I came home for the holidays to find my mother’s house falling apart. As far as I could tell, she blamed it on the dishes.
“There’s always more, always more,” she muttered, scrubbing one of the pots. “And I have to do them all. Don’t we have a maid? Give me her number. I should fire her.”
When I opened the laundry room door, a pile of linens buckled and knocked me down. I crawled out from under the debris and separated the mound into lights and darks, towels and clothing.
With the first load in, I realized my mother was missing. I found her on the back porch. Strands of black hair fell out of her bun and coiled around the base of her chair. She smoked and pet the cat, who conveyed pride of ownership by kneading her thighs with its paws.
“Mom, will you come inside? It’s cold out.”
“No . . . not yet. We’re in the middle of a conversation.”
She consulted her cat about major life changes and asked for its opinion on personal affairs. She did this for hours each day, burning holes in her fingers and clothes when she forgot to ash her cigarette. As I stepped over dishes, I wondered why one woman needed so many plates. Looking at their backs, I saw many still had stickers on them. It couldn't be true—but over half were brand new. She’d been buying more dishes instead of washing them.
The cat came inside. It stared at me, its blue eyes boring through mine, its impossibly long black tail trailing on the floor. I ran to the hallway, and it followed me with a low groan like the sound a shredder makes.
“Leave me alone.”
I ran to my room and shut the door. I put on winter clothes. Took an hour-long walk. Cleared my head. There were so many dishes . . .
That night I brought the plates to the front yard. I left them by the trash. Snow fell, creating white mounds over their piles. Maybe the dishes would show up again in the spring. I suspect most would be taken by people, maybe the garbage women.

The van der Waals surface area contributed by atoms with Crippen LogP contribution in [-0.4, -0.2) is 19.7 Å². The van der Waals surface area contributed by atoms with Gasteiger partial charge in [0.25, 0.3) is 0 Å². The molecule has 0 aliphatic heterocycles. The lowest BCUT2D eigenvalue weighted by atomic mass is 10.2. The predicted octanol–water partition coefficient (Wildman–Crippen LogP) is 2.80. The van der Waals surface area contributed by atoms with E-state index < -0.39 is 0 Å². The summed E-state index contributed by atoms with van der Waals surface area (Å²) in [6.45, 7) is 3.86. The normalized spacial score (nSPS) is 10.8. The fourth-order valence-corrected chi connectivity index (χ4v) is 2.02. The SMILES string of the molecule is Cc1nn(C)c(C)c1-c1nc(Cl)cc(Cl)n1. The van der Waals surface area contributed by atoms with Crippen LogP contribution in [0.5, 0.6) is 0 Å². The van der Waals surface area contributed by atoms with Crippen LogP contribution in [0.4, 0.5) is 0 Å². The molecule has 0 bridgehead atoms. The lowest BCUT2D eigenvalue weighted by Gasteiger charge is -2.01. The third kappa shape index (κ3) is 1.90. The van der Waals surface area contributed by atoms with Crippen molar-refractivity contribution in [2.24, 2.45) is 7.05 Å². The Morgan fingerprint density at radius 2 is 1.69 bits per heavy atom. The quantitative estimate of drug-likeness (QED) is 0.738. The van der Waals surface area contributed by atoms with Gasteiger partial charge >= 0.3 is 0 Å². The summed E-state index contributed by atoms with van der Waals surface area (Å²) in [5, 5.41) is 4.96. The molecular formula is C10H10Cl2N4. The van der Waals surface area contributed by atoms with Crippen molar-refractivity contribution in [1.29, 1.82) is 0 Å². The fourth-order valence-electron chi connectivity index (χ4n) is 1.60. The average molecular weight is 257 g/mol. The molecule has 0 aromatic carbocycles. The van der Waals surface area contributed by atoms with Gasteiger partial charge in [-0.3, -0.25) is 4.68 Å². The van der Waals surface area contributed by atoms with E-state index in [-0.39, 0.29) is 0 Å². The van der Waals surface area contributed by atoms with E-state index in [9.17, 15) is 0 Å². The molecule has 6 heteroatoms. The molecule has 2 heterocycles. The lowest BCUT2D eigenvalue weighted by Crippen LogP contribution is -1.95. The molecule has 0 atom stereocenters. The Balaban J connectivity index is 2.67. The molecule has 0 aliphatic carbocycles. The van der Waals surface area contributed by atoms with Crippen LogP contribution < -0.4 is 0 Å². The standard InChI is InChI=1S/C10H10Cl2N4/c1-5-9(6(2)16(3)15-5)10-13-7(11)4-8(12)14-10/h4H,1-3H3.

“There are no more dishes, Mother,” I whispered, handing her dinner on a paper plate. “There’s nothing to worry about.”
She nodded. Dark circles bulged under her eyes. And her gray roots were growing in; she used to be so diligent about keeping her hair black.
The cat jumped in her lap, purring. Almost as a reflex, her hands lifted to pet it, and its tail brushed my thigh. After making sure she ate, I went to my room. My leg was singed as though someone had dragged a fire iron across my skin.
The next morning, I threw the cat outside.
“You’re killing her.”
She searched the whole house, shaking treats and calling its name. Outside, a blizzard started.
“Mother, come inside.”
She’d been walking outdoors in her bathrobe, disoriented. She didn’t recognize me when I called her name, and I walked her back inside carefully, afraid of scaring her off. I drew a hot bath and tried to wash the stink off her. Having been so preoccupied with cleaning the house, I hadn’t realized how dirty she was. As though she hadn’t showered in months. But she didn’t say anything as I ran a loofah along the length of her arms, or combed wild knots from her hair, or scrubbed the dirt under her fingernails. She just stared at the water, her knees pressed against her chest, engrossed in her rippling reflection. Her long hair filled the tub and surrounded her body like a large black womb.
I got up in the middle of the night. I’d forgotten to eat dinner. When I opened the refrigerator door, the light illuminated my mother on her knees, wearing her white nightgown, lapping water from the cat’s bowl: the last dish in the house.
She looked at me, her eyes freshly blue. “Mine now,” she hissed.
I watched my mother stand up, growling, her teeth bared. There was something stiff and composed about her, something resolutely not my mother. Her eyes too wide-set, her movements too mechanical. Pregnant silence grew between us. Then she stumbled on her hair, which was so long now she seemed to have grown from it, and not the other way around. I took my chance to grab a flashlight from one of the cupboards and bound upstairs. Behind me, I could hear her thumping feet in pursuit.
I raced madly through the hallway, dashed into my bedroom, and managed to slam the door closed behind me, almost catching my mother’s fingers. I could no longer hear her, but I knew she was in the hall, pacing back and forth, waiting for my return. After locking the door, I put on a coat and winter boots before climbing out my bedroom window, cutting my hand on the drainpipe in the process. Later, I found my mother at the bottom of our hill, frozen, with chunks of flesh torn from her face. I carried her back to the house.
Brianna Di Monda (she/her) is an Assistant Managing Editor at MAYDAY. Her fiction and criticism have appeared in The Summerset Review, The Cleveland Review, and Thin Air, among others. She was nominated for the 2021 PEN/Robert J. Dau Short Story Prize for Emerging Writers. Find her on Twitter @wanna_bri.